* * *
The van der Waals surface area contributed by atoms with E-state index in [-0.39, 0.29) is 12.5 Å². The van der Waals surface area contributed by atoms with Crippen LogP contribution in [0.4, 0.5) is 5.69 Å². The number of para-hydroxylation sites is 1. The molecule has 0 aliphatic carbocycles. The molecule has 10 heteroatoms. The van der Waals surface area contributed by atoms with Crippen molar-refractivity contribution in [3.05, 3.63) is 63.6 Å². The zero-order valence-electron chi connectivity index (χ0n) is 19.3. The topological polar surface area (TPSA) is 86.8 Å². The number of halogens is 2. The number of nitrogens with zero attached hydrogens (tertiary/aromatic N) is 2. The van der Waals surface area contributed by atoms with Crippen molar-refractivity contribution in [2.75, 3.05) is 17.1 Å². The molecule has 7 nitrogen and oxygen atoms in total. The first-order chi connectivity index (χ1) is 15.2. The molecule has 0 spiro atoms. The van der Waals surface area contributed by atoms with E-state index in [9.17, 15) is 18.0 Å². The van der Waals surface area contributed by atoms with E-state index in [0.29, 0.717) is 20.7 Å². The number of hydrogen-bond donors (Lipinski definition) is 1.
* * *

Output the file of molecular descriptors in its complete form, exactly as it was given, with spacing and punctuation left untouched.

The van der Waals surface area contributed by atoms with E-state index in [-0.39, 0.29) is 12.5 Å². The van der Waals surface area contributed by atoms with Crippen LogP contribution in [0.4, 0.5) is 5.69 Å². The number of para-hydroxylation sites is 1. The molecule has 0 aliphatic carbocycles. The molecule has 10 heteroatoms. The van der Waals surface area contributed by atoms with Crippen molar-refractivity contribution in [3.05, 3.63) is 63.6 Å². The zero-order valence-electron chi connectivity index (χ0n) is 19.3. The topological polar surface area (TPSA) is 86.8 Å². The number of halogens is 2. The number of nitrogens with zero attached hydrogens (tertiary/aromatic N) is 2. The van der Waals surface area contributed by atoms with Crippen molar-refractivity contribution in [2.75, 3.05) is 17.1 Å². The molecule has 7 nitrogen and oxygen atoms in total. The first-order chi connectivity index (χ1) is 15.2. The molecule has 0 spiro atoms. The van der Waals surface area contributed by atoms with E-state index in [9.17, 15) is 18.0 Å². The van der Waals surface area contributed by atoms with E-state index in [0.29, 0.717) is 20.7 Å². The number of hydrogen-bond donors (Lipinski definition) is 1.